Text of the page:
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Strategies for coaching a championship landscape

We're hearing the number "45" around town a lot these past several weeks, and there are those among us who remember that very first Super Bowl. It wasn't much of an event that initial year, but, oh my, look what it has become. It has developed real staying power, each year outdoing the previous one.

Shade trees work about the same way. They start out as saplings, and if they're tended and nurtured, they grow into fine long-term assets.

To help with your game odds, let's go back to the beginning. You're in the landscaping lottery. You're standing in the nursery, about to draft your very first player. You say to yourself, "I'm new to this game. Do I want a speed burner that's likely to give me six or eight really good years, or do I want to choose for longevity for a stalwart performer that can be the rock of my team?" And so you choose the Bob Lilly or Roger Staubach of shade trees. Perhaps it's an oak (live oak, Shumard red oak, chinquapin oak or bur oak), or it might be a pecan, cedar elm or Chinese pistachio. Whichever you choose, you know it's going to be a long-term performer at a high level of quality.

You work your way through the rest of your team: the second and third shade trees, your large accenting shrubs, the smaller shrubs and screens, vines and groundcovers, and finally, annuals and perennials. Every time you're called on to make a choice, you ask the nurseryman, "Is this going to be my very best plant for the place that I'm planting it?" Those nurserymen, hopefully Texas certified nursery professionals, are your "scouts." They've seen all the players, and they know all their strengths and weaknesses. You follow their guidance. You let them "own" a part of your decision, and that further improves your odds of landscaping success.

You're the "trainer" of your team. You have to know enough physiology and biology to keep things going and growing. After all, if you want maximum performance out of your landscaping team, you'll need to know how it operates. Feed it at the appropriate times, and make sure it is always adequately hydrated. If an illness moves in, step in quickly to solve it. You need to learn what your plant-players look like when they're healthy, and you need to watch closely for slight variances. Changes can be subtle, but they can indicate problems to follow.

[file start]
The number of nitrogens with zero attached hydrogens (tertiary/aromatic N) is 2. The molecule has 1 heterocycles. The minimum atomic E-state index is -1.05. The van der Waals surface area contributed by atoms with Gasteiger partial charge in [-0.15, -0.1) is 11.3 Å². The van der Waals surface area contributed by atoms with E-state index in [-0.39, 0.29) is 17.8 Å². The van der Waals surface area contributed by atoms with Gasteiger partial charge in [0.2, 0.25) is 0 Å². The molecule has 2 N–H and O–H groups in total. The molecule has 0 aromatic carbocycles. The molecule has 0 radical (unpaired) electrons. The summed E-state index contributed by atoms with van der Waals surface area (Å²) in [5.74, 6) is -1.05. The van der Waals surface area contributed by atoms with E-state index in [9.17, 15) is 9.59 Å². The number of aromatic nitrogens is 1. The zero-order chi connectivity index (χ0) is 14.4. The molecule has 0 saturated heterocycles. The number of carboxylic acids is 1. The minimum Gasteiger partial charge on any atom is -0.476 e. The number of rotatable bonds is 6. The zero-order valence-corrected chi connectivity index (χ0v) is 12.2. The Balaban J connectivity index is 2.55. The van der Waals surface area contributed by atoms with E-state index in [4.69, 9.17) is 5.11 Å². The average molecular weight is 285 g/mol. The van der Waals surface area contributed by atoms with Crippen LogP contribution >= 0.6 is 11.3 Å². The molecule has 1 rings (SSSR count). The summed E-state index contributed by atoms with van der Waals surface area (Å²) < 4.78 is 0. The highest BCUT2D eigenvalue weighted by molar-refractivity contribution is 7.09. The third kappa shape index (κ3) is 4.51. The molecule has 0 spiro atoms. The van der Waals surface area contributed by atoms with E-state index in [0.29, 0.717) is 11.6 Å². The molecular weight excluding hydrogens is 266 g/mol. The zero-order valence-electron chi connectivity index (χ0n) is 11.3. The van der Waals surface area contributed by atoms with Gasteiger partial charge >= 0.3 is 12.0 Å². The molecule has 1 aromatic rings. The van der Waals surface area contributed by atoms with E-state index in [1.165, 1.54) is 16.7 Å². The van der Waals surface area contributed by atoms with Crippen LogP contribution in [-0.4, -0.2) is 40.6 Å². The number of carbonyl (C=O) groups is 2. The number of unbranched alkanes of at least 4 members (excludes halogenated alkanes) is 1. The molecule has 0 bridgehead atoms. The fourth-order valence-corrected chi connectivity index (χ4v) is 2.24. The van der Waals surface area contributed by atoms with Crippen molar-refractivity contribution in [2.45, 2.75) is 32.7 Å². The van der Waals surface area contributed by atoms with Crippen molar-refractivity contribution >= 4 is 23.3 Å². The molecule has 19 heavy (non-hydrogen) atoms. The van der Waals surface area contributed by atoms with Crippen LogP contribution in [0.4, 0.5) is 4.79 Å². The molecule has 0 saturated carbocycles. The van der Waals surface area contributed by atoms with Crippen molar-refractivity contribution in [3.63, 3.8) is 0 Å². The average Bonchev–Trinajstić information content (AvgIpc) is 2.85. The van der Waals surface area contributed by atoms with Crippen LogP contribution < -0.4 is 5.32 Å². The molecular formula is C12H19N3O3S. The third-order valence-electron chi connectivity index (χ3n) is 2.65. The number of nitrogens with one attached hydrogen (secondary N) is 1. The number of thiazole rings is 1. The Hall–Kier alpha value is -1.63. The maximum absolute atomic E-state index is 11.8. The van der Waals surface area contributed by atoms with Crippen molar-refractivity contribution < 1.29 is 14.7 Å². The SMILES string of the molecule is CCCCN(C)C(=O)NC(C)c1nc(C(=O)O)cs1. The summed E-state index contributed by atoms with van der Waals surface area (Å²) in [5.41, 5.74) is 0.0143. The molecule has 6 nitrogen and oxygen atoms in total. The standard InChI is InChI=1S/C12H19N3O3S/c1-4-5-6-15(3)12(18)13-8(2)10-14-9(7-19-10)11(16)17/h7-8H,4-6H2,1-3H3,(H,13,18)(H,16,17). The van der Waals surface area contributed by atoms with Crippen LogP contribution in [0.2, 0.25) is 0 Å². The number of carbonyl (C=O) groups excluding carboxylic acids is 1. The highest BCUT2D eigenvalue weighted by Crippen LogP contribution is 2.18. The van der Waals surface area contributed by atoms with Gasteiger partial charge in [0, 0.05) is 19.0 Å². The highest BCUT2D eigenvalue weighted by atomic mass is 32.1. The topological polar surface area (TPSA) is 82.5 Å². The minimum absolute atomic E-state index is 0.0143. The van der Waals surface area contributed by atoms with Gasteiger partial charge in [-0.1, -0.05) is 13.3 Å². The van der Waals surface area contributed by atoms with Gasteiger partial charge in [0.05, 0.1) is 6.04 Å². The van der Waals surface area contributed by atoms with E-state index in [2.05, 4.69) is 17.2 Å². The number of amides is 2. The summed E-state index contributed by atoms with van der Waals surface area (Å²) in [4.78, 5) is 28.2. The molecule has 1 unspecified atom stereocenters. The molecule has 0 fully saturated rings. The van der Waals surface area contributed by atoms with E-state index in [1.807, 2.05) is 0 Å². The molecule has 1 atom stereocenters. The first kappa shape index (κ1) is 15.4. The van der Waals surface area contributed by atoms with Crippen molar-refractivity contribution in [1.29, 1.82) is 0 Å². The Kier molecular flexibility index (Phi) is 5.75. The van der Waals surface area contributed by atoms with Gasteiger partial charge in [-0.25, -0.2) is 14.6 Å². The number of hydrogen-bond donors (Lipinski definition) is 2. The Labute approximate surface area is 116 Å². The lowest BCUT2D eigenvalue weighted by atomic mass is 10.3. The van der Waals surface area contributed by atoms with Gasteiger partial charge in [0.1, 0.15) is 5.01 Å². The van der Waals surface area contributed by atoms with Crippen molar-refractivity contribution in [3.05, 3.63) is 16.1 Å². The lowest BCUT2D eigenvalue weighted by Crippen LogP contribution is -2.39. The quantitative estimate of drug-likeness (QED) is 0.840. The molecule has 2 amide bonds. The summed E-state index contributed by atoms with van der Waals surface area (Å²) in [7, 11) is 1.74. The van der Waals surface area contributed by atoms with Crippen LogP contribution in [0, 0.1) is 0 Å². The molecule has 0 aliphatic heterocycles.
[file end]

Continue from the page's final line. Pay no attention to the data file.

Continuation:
Great landscapes, like winning football teams, are works in progress. They're never finished. There's always a star that's about to retire (in gardening, we compost our fallen stars) and there's always a new award-winner awaiting its chance to perform.

Since you're also the owner, general manager and head coach of your team, you pay attention to all types of details. When something works well, you figure out ways to use it more often, and when something falls flat, you move on to a new game plan. And, every once in a while, you decide to make wholesale substitutions. In football, it's called "rebuilding the team." In gardening, it's called "remodeling the landscape." In both, it's a tough decision that occasionally has to be made, but you usually feel better for having made it.

Great landscapes don't develop overnight. They begin with a plan, and they're implemented with a dedication to quality and performance. Along the way, you make changes, always with an eye on fulfilling that original plan. It works well for football, and it can work well for your gardens.

Happy Super Bowl weekend, North Texas. Be kind to our guests!

Neil Sperry publishes Gardens magazine and hosts Texas Gardening on WBAP AM/FM noon-1 p.m. Saturdays and 9 a.m.-noon Sundays. Reach him during those hours at 800-288-9227 or 214-787-1820.

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